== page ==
Tweedie Distribution

Introduction

The tweedie distribution is a relatively new comer to generalized linear model framework. It has three parameters, \(\mu\), \(\sigma^2\), \(\rho\), and has a number of unique characteristics. Many other distributions are special cases of the tweedie distribution.

The probability density function cannot be evaluated directly. Instead special algorithms must be created to calculate the density. Interested statisticians should read Evaluation of Tweedie exponential dispersion model densities by Fourier inversion. The author created the R package tweedie; which GlmSimulatoR relies upon.

Due to computational demands associated with the tweedie distribution and software available in R, this package focuses on tweedie distributions with \(\rho\) in [1, 2] and \(\sigma^2\) equal to 1.

Building a glm model

To test out R’s special glm function for the tweedie distribution, lets generate data and see how close our estimates are. We will be using the cplm package.

library(GlmSimulatoR)
library(ggplot2)
library(cplm, quietly = TRUE)
set.seed(1)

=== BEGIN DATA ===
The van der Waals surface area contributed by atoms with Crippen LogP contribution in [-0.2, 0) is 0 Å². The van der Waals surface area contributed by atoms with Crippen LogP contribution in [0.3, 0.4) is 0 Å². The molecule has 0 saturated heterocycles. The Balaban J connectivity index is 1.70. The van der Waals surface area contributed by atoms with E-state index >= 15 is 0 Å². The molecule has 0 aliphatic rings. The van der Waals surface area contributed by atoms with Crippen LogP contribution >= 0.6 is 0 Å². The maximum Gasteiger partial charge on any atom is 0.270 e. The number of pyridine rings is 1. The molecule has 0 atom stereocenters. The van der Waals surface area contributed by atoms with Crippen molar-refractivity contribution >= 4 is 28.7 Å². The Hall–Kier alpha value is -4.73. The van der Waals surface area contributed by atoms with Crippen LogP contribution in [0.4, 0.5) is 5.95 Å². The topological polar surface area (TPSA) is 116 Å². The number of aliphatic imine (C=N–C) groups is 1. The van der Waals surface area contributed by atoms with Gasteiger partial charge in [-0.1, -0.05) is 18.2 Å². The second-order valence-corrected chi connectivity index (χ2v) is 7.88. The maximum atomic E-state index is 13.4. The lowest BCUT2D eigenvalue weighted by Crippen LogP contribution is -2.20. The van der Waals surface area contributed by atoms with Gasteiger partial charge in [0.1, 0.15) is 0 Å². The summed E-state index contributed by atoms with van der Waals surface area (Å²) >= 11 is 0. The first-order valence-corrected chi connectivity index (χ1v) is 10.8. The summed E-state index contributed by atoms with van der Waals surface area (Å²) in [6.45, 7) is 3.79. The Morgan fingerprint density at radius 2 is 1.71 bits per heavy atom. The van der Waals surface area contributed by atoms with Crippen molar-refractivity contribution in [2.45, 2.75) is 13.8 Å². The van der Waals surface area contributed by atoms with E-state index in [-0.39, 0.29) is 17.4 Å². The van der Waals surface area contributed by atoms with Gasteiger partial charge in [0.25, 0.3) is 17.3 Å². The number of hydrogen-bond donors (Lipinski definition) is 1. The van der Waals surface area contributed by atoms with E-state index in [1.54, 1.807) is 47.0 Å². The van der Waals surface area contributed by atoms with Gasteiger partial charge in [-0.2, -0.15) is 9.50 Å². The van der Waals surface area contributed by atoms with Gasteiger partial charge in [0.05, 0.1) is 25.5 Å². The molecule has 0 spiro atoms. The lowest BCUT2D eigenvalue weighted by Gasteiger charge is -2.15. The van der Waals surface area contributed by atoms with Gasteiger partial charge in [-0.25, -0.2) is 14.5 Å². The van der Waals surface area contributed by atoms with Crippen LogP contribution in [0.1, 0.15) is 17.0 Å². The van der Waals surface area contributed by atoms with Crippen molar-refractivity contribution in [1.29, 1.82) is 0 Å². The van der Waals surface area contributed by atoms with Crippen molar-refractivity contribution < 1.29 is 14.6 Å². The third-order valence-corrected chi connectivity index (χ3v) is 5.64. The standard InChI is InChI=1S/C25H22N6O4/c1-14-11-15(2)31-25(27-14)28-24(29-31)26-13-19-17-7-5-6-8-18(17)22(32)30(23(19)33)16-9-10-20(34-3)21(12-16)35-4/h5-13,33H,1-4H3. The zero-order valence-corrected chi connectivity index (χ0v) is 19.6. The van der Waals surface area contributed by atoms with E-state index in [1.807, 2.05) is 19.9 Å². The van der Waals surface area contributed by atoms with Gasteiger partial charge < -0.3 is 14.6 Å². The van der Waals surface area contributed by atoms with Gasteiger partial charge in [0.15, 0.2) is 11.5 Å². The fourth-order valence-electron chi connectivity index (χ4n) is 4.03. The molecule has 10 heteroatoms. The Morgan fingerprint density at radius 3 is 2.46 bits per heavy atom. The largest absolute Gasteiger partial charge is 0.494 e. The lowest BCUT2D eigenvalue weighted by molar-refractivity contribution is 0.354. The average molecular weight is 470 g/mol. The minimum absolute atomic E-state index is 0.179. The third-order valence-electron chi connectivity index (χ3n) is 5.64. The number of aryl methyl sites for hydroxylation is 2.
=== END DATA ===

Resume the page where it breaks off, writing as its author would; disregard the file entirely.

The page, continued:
simdata <- simulate_tweedie(weight = .2, ancillary = 1.15, link = "log")

ggplot(simdata, aes(x = Y)) + 
  geom_histogram(bins = 30)

The response variable is usually zero, but sometimes it is positive. This is what makes the tweedie distribution unique.

glmModel <- cpglm(Y ~ X1, data =simdata, link = "log")
summary(glmModel)
## 
## Call:
## cpglm(formula = Y ~ X1, link = "log", data = simdata)
## 
## Deviance Residuals: 
##     Min       1Q   Median       3Q      Max  
## -1.9832  -0.8648  -0.1652   0.5337   4.0653  
##             Estimate Std. Error t value Pr(>|t|)    
## (Intercept)  0.21157    0.04286   4.936 8.09e-07 ***
## X1           0.19587    0.02780   7.047 1.95e-12 ***
## ---
## Signif. codes:  0 '***' 0.001 '**' 0.01 '*' 0.05 '.' 0.1 ' ' 1
## 
## Estimated dispersion parameter: 1.0057
## Estimated index parameter: 1.1521 
## 
## Residual deviance: 11829  on 9998  degrees of freedom
## AIC:  33421 
## 
## Number of Fisher Scoring iterations:  5

The estimated index parameter is very close to \(\rho\), and the estimated slope is close to \(\beta\). Overall the function worked well.